Destruction and economic disorganisation
The shops of Benghazi and the markets in the East zone under the control of the National Transitional Council have recovered almost to normal levels of activity. Basic needs are covered by trucks which arrive daily from Egypt. However public services are disorganised since the departure of the immigrants – including nearly 500,000 Egyptians. Despite the efforts of the NGOs to replace them, the piles of rubbish are mounting on Benghazi’s street corners. The public buildings are destroyed and traces of fire damage witness to the combat between the regime’s troops and demonstrators, particularly around Gaddafi’s headquarters and the luxurious dwellings of the notables of the regime. Insurgents insisted on showing me the prisons where numerous opponents were tortured, and reminding me of the number of insurgents who had fallen in order to win these positions.
Vibrancy of associative life
I was also invited to participate in the activities of several associations, whose multiplication in Benghazi since the uprising has been made possible by the very rapid change both in regime and society. In comparison with my previous visit, people now express themselves all the more freely after having been deprived of liberty and means of expression by a dictatorship where denunciation and corruption were generalised. Social and health associations exercise both charity and political functions and their organisers do not try to conceal the fact that they constitute the nuclei of future political organisations. That is what emerges from the request addressed by the newspaper “Al-Shabab” (“The Youth”) to the president of the National Transitional Council to “control the multiplication of charity associations and their manipulation”. According to Ezz-el-Din Al-Sharif, president of the National Alliance Network, which intervenes in the areas of health, social services and culture, and one of whose centres has been destroyed by armed elements identified with the revolutionary regime, post-insurrectional anarchy favoured the development of rival associations, all identifying with the revolution, whose regulation has become necessary.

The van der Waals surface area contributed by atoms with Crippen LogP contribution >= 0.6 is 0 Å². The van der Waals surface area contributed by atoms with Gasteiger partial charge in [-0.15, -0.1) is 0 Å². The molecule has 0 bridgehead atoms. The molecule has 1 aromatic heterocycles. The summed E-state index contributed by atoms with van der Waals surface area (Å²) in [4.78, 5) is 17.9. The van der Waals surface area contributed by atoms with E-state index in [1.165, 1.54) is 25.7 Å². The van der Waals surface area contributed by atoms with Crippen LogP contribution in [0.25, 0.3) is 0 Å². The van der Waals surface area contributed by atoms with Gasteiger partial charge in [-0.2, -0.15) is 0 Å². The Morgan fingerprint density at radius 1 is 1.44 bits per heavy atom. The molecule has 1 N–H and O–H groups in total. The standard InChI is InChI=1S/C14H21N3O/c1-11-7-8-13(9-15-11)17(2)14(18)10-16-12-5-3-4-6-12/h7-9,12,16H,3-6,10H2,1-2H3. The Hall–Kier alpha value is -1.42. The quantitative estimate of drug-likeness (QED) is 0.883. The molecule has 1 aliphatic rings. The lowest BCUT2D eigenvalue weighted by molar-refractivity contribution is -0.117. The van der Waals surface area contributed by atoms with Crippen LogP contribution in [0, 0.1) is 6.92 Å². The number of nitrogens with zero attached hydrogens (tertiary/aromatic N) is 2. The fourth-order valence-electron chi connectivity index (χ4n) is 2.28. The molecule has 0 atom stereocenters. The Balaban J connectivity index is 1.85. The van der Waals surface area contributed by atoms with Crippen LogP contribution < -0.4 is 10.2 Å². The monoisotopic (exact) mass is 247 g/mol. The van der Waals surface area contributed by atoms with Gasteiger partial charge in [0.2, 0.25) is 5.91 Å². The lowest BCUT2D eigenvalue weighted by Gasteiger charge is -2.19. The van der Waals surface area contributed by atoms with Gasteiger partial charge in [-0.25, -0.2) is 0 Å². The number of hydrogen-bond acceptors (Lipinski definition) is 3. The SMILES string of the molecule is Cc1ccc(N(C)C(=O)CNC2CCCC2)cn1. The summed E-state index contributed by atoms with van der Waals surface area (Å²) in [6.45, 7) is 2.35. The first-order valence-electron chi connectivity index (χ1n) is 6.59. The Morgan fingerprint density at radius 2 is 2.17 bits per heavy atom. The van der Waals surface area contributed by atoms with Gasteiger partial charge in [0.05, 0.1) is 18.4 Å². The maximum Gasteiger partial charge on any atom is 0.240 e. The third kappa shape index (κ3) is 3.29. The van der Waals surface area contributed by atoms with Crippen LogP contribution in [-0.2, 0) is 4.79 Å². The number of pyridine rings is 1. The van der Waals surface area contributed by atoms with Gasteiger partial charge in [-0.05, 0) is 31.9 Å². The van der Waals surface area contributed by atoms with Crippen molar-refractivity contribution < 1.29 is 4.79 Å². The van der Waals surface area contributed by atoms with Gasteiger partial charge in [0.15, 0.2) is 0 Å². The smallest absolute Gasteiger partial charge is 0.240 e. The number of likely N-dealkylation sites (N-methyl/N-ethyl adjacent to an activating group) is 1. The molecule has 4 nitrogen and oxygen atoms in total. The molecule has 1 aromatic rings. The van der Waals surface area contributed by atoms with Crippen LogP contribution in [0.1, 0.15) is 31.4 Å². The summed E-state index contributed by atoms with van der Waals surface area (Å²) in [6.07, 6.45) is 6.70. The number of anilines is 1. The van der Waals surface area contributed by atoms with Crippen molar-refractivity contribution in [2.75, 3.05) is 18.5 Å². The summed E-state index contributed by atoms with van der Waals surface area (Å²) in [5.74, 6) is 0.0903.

Political expression at Liberty Square